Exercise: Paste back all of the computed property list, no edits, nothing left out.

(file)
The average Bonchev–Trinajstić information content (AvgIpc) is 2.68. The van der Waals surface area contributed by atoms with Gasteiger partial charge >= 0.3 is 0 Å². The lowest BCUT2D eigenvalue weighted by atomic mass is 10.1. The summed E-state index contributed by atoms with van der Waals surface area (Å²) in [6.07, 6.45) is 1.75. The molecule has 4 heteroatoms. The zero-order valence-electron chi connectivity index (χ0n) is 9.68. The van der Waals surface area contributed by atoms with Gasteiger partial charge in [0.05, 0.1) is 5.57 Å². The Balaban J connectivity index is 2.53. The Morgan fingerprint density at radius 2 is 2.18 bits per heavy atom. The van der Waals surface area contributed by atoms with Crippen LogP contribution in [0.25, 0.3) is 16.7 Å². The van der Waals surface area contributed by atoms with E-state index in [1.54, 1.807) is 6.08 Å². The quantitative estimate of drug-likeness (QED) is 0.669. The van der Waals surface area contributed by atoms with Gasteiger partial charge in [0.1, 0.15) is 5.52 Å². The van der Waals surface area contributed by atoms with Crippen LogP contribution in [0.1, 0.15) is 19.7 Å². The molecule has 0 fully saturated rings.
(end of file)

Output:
The average Bonchev–Trinajstić information content (AvgIpc) is 2.68. The van der Waals surface area contributed by atoms with Gasteiger partial charge >= 0.3 is 0 Å². The lowest BCUT2D eigenvalue weighted by atomic mass is 10.1. The summed E-state index contributed by atoms with van der Waals surface area (Å²) in [6.07, 6.45) is 1.75. The molecule has 4 heteroatoms. The zero-order valence-electron chi connectivity index (χ0n) is 9.68. The van der Waals surface area contributed by atoms with Gasteiger partial charge in [0.05, 0.1) is 5.57 Å². The Balaban J connectivity index is 2.53. The Morgan fingerprint density at radius 2 is 2.18 bits per heavy atom. The van der Waals surface area contributed by atoms with Crippen LogP contribution in [0.25, 0.3) is 16.7 Å². The van der Waals surface area contributed by atoms with E-state index in [1.54, 1.807) is 6.08 Å². The quantitative estimate of drug-likeness (QED) is 0.669. The van der Waals surface area contributed by atoms with Gasteiger partial charge in [0.1, 0.15) is 5.52 Å². The van der Waals surface area contributed by atoms with Crippen LogP contribution in [0.1, 0.15) is 19.7 Å². The molecule has 0 fully saturated rings.